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Resort and Casino Management

COURSE CODE
COURSE TITLE
CREDITS
Core Courses

 

 

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BUSS201

BUSS201 - Financial Accounting

This course provides students with an applied knowledge of the fundamental accounting process and procedures used in business. Students learn how to identify and record business transactions. In addition, students learn how to create financial statements, as well as how to become intelligent users of financial information.

X
Financial Accounting
4
BUSS220

BUSS220 - Marketing

In this course, fundamentals of the nature of marketing are presented and evaluated for specific functions and institutions. Policies and practices as applied generally to marketing research involve product development, selection, channels of distribution buying and physical distribution selling. Pricing under competitive conditions, social benefits of competition and government regulations are included. Prerequisites: BUSS 101, HEM 101, FASH 101, or SMGT 102; ECON 101.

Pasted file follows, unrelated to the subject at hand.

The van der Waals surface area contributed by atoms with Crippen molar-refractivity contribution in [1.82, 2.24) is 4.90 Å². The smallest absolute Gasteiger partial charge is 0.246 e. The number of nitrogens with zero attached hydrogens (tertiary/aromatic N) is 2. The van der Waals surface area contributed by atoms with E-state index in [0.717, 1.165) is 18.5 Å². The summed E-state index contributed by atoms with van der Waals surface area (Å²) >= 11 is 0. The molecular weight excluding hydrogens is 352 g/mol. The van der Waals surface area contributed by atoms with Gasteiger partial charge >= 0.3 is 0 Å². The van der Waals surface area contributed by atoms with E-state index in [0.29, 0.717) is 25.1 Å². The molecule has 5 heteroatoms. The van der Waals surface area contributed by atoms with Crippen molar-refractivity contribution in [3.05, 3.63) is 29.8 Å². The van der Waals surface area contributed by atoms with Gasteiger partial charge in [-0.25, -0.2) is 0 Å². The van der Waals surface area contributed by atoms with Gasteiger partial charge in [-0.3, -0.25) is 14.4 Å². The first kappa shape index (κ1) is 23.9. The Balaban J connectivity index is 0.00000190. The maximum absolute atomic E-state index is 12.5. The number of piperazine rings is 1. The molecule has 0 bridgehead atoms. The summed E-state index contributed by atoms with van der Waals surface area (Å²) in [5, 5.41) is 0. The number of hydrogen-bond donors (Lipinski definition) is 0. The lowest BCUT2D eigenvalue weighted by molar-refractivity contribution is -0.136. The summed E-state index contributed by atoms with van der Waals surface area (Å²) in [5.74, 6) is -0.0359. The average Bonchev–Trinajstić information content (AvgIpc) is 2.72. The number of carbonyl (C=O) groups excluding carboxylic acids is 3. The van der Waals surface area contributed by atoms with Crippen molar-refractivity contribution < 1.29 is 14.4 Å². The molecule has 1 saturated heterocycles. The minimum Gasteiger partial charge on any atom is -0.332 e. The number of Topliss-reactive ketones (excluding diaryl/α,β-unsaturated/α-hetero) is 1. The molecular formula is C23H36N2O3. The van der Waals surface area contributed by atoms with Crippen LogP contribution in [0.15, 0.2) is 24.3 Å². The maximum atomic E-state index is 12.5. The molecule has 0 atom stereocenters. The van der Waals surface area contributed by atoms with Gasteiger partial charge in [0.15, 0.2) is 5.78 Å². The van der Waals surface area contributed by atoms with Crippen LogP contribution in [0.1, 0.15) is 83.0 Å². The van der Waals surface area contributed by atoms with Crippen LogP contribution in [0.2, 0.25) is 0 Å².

X
Marketing
3
BUSS224

BUSS224 - Organizational Behavior

In this course, students study individuals within the context of the organization using a behavioral approach. Group dynamics and intergroup dynamics are emphasized in relation to productivity and work satisfaction along with the examination of specific aspects of organizations that influence behavior. Areas covered include: structure, leadership, and change. Teaching modalities include case studies and role-playing. This is a writing intensive course. Prerequisite: PSYC 101 or SOC 101.

X
Organizational Behavior
3
BUSS336

BUSS336 - Human Resource Management